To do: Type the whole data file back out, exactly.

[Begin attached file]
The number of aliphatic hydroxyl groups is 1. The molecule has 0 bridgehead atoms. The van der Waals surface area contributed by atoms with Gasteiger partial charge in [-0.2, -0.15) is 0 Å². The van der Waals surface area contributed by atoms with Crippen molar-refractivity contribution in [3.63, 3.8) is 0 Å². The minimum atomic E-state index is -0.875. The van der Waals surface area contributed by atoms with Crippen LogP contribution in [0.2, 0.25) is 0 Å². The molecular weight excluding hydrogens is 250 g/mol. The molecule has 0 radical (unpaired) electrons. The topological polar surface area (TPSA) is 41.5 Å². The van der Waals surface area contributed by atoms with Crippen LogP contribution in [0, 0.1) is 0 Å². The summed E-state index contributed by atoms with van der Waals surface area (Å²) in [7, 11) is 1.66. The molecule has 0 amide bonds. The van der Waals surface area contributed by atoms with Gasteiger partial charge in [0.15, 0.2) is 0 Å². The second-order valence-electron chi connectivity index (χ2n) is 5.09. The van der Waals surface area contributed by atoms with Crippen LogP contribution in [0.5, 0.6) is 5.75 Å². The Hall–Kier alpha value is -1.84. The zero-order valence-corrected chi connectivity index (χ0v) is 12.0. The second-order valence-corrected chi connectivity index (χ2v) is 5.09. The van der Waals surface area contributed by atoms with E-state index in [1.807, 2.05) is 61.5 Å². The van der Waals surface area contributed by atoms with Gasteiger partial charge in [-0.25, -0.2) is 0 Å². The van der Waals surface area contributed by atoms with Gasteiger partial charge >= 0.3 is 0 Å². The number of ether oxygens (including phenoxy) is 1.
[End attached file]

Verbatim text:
The number of aliphatic hydroxyl groups is 1. The molecule has 0 bridgehead atoms. The van der Waals surface area contributed by atoms with Gasteiger partial charge in [-0.2, -0.15) is 0 Å². The van der Waals surface area contributed by atoms with Crippen molar-refractivity contribution in [3.63, 3.8) is 0 Å². The minimum atomic E-state index is -0.875. The van der Waals surface area contributed by atoms with Crippen LogP contribution in [0.2, 0.25) is 0 Å². The molecular weight excluding hydrogens is 250 g/mol. The molecule has 0 radical (unpaired) electrons. The topological polar surface area (TPSA) is 41.5 Å². The van der Waals surface area contributed by atoms with Crippen LogP contribution in [0, 0.1) is 0 Å². The summed E-state index contributed by atoms with van der Waals surface area (Å²) in [7, 11) is 1.66. The molecule has 0 amide bonds. The van der Waals surface area contributed by atoms with Gasteiger partial charge in [0.15, 0.2) is 0 Å². The second-order valence-electron chi connectivity index (χ2n) is 5.09. The van der Waals surface area contributed by atoms with Crippen LogP contribution in [0.5, 0.6) is 5.75 Å². The Hall–Kier alpha value is -1.84. The zero-order valence-corrected chi connectivity index (χ0v) is 12.0. The second-order valence-corrected chi connectivity index (χ2v) is 5.09. The van der Waals surface area contributed by atoms with E-state index in [1.807, 2.05) is 61.5 Å². The van der Waals surface area contributed by atoms with Gasteiger partial charge in [-0.25, -0.2) is 0 Å². The van der Waals surface area contributed by atoms with Gasteiger partial charge >= 0.3 is 0 Å². The number of ether oxygens (including phenoxy) is 1.